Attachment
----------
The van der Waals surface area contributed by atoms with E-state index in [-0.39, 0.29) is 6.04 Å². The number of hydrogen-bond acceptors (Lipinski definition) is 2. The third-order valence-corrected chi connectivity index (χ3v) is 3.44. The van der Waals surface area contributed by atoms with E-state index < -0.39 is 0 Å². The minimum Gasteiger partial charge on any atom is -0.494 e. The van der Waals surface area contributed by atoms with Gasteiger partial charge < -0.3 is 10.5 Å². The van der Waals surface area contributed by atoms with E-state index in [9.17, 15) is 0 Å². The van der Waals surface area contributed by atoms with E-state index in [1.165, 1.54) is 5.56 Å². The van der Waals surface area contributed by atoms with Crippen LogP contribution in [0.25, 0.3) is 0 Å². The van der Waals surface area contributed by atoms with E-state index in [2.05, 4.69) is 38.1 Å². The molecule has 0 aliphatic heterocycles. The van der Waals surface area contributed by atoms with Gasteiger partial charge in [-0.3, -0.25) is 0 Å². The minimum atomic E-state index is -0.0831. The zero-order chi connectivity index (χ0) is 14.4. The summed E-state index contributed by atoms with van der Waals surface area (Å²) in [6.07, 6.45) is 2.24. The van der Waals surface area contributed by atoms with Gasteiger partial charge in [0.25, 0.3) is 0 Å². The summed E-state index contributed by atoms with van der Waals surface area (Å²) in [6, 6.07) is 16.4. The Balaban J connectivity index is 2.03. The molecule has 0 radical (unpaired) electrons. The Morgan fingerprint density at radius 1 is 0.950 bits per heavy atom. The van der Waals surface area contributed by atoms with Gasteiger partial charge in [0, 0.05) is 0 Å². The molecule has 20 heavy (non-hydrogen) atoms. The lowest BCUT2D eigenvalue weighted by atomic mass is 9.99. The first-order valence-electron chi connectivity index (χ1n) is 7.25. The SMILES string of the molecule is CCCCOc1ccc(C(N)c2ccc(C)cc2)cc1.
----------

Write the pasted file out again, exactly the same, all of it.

The van der Waals surface area contributed by atoms with E-state index in [-0.39, 0.29) is 6.04 Å². The number of hydrogen-bond acceptors (Lipinski definition) is 2. The third-order valence-corrected chi connectivity index (χ3v) is 3.44. The van der Waals surface area contributed by atoms with E-state index < -0.39 is 0 Å². The minimum Gasteiger partial charge on any atom is -0.494 e. The van der Waals surface area contributed by atoms with Gasteiger partial charge < -0.3 is 10.5 Å². The van der Waals surface area contributed by atoms with E-state index in [9.17, 15) is 0 Å². The van der Waals surface area contributed by atoms with E-state index in [1.165, 1.54) is 5.56 Å². The van der Waals surface area contributed by atoms with Crippen LogP contribution in [0.25, 0.3) is 0 Å². The van der Waals surface area contributed by atoms with E-state index in [2.05, 4.69) is 38.1 Å². The molecule has 0 aliphatic heterocycles. The van der Waals surface area contributed by atoms with Gasteiger partial charge in [-0.3, -0.25) is 0 Å². The minimum atomic E-state index is -0.0831. The zero-order chi connectivity index (χ0) is 14.4. The summed E-state index contributed by atoms with van der Waals surface area (Å²) in [6.07, 6.45) is 2.24. The van der Waals surface area contributed by atoms with Gasteiger partial charge in [0.25, 0.3) is 0 Å². The summed E-state index contributed by atoms with van der Waals surface area (Å²) in [6, 6.07) is 16.4. The Balaban J connectivity index is 2.03. The molecule has 0 radical (unpaired) electrons. The Morgan fingerprint density at radius 1 is 0.950 bits per heavy atom. The van der Waals surface area contributed by atoms with Gasteiger partial charge in [0, 0.05) is 0 Å². The molecule has 20 heavy (non-hydrogen) atoms. The lowest BCUT2D eigenvalue weighted by atomic mass is 9.99. The first-order valence-electron chi connectivity index (χ1n) is 7.25. The SMILES string of the molecule is CCCCOc1ccc(C(N)c2ccc(C)cc2)cc1.